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What is a Statute of Limitations?

A Statute of Limitations is a law that sets forth the maximum period for which one can wait before filing a lawsuit regarding a particular claim. In other words, these statutes define the time period in which you must sue another person who has wronged you.

If you fail to file a lawsuit against that person within the proper time, you will be forever barred from doing so. The main reason behind these types of laws are primarily so that the "truth" comes out. For example, letís assume that you are injured in an automobile accident in Pennsylvania. Pennsylvania has a two-year Statute of Limitations for claims of injury. This means that you must file your injury lawsuit within two years of the date of the injury (which is likely the date of the accident). The statute ensures that any claims will be filed in a timely manner, so that the true facts of the case can be found. Common sense will tell you that the facts are more likely to be accurate if they are reviewed sooner after the accident than later. Memory of things tends to fade as time goes on. Imagine if you waited 20 years to file an injury claim as a result of an accident. What is the chance that your memory of the facts of the incident are accurate? Compare that with your memory of the facts one year after the accident, or one month after the accident. The main reason for limitations of time to file lawsuits is an attempt to preserve the accuracy of the information regarding the claim.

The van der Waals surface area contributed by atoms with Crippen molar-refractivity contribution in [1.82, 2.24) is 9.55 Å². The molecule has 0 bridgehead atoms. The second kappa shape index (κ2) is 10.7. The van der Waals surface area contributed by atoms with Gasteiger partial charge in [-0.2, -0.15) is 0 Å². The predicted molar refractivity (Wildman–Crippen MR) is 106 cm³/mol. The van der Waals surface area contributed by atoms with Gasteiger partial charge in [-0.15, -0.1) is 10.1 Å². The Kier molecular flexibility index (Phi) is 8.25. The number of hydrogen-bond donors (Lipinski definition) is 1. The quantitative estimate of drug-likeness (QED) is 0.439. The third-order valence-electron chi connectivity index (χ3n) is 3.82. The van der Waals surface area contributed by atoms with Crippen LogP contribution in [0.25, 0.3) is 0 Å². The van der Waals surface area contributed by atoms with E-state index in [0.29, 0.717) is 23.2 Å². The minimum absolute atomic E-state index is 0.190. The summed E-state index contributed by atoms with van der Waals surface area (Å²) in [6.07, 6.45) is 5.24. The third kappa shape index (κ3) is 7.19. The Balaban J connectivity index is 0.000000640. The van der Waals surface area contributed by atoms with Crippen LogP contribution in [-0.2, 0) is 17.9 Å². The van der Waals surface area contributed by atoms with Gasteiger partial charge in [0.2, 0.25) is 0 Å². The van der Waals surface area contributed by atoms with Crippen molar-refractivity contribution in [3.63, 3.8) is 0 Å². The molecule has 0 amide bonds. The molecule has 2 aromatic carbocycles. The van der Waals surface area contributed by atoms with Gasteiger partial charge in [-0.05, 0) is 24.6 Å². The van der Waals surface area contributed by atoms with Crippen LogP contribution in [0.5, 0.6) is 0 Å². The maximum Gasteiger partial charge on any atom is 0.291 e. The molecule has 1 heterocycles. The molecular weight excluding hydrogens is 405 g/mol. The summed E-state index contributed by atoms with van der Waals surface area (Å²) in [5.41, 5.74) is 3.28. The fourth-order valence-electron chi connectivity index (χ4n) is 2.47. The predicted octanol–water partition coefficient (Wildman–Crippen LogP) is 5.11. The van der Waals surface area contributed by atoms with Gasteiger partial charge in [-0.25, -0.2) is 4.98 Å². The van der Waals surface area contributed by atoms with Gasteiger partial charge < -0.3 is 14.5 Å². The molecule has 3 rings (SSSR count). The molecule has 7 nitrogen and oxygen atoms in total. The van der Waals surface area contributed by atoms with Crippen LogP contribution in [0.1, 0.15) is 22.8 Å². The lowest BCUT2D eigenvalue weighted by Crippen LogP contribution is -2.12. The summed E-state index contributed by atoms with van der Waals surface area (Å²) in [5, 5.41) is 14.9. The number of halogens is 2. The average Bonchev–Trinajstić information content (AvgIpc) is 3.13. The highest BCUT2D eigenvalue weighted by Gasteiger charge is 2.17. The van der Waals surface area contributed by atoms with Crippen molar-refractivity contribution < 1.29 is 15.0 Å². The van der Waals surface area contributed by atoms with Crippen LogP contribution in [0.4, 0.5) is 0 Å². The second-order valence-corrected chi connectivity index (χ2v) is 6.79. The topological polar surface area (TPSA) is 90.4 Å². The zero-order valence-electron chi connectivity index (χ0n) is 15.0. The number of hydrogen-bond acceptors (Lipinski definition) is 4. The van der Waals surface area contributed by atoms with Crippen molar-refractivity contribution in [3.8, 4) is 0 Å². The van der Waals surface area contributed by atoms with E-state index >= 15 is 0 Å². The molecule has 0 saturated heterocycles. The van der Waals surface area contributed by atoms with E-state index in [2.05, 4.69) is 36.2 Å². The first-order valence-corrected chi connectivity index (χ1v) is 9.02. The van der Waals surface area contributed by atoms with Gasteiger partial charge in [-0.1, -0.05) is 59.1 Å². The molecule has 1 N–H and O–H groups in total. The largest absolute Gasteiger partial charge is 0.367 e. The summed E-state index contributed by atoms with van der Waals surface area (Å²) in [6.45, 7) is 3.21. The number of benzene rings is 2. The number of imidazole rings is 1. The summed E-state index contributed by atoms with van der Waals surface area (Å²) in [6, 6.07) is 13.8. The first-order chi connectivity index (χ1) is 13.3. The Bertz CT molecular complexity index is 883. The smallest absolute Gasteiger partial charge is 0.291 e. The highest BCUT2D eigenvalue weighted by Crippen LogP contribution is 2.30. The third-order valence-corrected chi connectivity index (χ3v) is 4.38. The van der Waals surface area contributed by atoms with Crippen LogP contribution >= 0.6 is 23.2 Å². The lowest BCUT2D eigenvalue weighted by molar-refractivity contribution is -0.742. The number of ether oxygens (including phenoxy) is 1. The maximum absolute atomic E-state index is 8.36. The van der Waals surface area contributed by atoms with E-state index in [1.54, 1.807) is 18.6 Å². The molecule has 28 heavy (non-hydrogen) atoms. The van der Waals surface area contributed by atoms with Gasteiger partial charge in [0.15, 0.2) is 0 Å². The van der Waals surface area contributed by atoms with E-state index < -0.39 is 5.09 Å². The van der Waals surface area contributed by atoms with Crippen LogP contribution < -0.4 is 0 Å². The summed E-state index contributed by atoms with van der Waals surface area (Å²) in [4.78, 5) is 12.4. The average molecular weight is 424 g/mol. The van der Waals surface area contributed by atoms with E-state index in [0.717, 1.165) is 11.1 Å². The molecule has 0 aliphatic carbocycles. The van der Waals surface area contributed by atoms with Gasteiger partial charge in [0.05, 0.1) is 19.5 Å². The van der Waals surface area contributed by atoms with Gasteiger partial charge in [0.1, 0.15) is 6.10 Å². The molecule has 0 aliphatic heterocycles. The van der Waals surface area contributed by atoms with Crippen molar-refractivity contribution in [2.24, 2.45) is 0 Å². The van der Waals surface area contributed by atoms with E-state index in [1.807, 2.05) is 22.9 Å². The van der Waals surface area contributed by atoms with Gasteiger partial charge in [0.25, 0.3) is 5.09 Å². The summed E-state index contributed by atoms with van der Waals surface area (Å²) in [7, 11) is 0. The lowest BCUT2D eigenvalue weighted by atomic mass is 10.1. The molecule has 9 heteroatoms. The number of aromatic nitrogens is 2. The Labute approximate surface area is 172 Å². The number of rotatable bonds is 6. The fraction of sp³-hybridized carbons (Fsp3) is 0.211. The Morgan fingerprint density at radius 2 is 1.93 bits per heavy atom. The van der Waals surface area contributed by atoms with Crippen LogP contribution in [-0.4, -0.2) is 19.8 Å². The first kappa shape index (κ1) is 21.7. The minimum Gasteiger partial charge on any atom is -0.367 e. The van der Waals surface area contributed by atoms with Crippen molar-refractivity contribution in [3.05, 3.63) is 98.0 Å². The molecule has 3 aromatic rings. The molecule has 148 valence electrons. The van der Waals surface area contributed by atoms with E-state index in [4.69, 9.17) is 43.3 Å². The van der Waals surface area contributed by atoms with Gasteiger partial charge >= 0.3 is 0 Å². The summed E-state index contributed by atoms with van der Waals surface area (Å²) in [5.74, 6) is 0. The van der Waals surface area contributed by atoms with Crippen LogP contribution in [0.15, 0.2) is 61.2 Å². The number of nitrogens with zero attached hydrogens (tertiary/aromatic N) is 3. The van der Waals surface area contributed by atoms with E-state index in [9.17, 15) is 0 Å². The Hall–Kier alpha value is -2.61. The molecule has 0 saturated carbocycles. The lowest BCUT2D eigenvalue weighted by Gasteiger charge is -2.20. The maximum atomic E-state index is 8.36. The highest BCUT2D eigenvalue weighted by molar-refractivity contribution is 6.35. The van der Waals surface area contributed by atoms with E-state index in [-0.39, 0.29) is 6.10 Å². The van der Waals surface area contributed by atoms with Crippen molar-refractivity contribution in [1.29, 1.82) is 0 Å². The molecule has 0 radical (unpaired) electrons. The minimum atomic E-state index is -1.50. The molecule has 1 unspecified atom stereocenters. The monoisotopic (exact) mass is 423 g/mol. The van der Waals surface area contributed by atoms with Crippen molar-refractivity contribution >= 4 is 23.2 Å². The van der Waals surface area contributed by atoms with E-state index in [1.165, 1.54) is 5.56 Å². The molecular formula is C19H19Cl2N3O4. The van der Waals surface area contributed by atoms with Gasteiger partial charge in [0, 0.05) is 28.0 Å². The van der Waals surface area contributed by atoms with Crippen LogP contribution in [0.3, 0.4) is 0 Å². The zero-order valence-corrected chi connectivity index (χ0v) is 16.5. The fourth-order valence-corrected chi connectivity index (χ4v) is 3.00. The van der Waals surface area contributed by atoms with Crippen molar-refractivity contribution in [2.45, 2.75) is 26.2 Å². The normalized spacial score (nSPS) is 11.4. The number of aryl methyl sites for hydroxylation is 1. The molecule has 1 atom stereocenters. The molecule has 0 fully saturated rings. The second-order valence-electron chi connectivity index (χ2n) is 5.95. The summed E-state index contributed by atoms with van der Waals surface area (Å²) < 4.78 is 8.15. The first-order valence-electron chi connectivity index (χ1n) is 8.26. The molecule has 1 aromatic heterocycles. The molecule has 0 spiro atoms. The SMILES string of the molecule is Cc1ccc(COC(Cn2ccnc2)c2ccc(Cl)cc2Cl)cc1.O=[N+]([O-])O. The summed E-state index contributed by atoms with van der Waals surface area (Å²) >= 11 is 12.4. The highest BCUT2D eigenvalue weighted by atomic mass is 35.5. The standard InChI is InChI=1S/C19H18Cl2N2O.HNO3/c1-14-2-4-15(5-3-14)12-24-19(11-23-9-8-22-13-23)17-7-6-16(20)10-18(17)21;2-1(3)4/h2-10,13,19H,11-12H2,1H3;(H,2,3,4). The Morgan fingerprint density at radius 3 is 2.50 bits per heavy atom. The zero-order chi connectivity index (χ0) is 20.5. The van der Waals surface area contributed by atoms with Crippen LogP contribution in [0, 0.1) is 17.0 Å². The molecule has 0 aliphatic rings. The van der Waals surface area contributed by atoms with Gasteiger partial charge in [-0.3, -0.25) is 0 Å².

Different Statutes of Limitation apply to different types of legal issues. As I am a Pennsylvania Attorney, I will address the other types of time limitation statutes in PA. In Pennsylvania, as mentioned, personal injury claims have a two year Statute of Limitations. There is an exception to this rule, if the defendant is the Commonwealth or a governmental subdivision. In that instance, the time limitation is only six (6) months. Any claims involving libel, slander, defamation or invasion of privacy have a one (1) year Statute of Limitation. Any claims involving Contracts, such as a sales agreement or a warranty, have a four year Statute of Limitations. A five (5) year Statute of Limitation applies to any claims involving an action for revival of a judgment lien on real propertyComputer Technology Articles, or an action for specific performance of the sale of real property or for damages for noncompliance therewith. A twenty (20) year Statute of Limitation applies to any type of contract that is under seal.

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ABOUT THE AUTHOR


Greg Artim is an attorney based in Pittsburgh, PA. Please be sure to visit his website at www.gregartim.com for answers to your other legal questions.



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